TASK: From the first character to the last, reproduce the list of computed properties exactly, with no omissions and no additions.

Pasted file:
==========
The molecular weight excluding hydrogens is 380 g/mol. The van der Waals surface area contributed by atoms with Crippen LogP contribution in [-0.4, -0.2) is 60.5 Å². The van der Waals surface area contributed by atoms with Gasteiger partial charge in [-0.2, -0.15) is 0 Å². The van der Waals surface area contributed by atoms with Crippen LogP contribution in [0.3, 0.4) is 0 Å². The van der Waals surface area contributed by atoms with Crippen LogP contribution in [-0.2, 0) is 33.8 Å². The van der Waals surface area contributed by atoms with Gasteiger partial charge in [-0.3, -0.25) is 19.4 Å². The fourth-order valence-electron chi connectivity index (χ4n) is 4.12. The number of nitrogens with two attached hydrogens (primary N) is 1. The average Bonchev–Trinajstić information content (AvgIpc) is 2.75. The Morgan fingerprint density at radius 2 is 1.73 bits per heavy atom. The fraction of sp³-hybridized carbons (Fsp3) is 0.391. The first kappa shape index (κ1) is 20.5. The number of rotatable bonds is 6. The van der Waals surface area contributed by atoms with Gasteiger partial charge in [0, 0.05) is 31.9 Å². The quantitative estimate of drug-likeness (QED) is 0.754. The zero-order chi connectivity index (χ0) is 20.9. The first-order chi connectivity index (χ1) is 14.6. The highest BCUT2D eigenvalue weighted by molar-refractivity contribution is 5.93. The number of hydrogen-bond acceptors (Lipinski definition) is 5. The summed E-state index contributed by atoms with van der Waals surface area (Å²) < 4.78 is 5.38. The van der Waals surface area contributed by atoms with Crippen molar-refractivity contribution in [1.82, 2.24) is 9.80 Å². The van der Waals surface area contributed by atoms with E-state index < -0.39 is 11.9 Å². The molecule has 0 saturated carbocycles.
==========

The molecular weight excluding hydrogens is 380 g/mol. The van der Waals surface area contributed by atoms with Crippen LogP contribution in [-0.4, -0.2) is 60.5 Å². The van der Waals surface area contributed by atoms with Gasteiger partial charge in [-0.2, -0.15) is 0 Å². The van der Waals surface area contributed by atoms with Crippen LogP contribution in [0.3, 0.4) is 0 Å². The van der Waals surface area contributed by atoms with Crippen LogP contribution in [-0.2, 0) is 33.8 Å². The van der Waals surface area contributed by atoms with Gasteiger partial charge in [-0.3, -0.25) is 19.4 Å². The fourth-order valence-electron chi connectivity index (χ4n) is 4.12. The number of nitrogens with two attached hydrogens (primary N) is 1. The average Bonchev–Trinajstić information content (AvgIpc) is 2.75. The Morgan fingerprint density at radius 2 is 1.73 bits per heavy atom. The fraction of sp³-hybridized carbons (Fsp3) is 0.391. The first kappa shape index (κ1) is 20.5. The number of rotatable bonds is 6. The van der Waals surface area contributed by atoms with Gasteiger partial charge in [0, 0.05) is 31.9 Å². The quantitative estimate of drug-likeness (QED) is 0.754. The zero-order chi connectivity index (χ0) is 20.9. The first-order chi connectivity index (χ1) is 14.6. The highest BCUT2D eigenvalue weighted by molar-refractivity contribution is 5.93. The number of hydrogen-bond acceptors (Lipinski definition) is 5. The summed E-state index contributed by atoms with van der Waals surface area (Å²) < 4.78 is 5.38. The van der Waals surface area contributed by atoms with Crippen molar-refractivity contribution in [1.82, 2.24) is 9.80 Å². The van der Waals surface area contributed by atoms with E-state index < -0.39 is 11.9 Å². The molecule has 0 saturated carbocycles.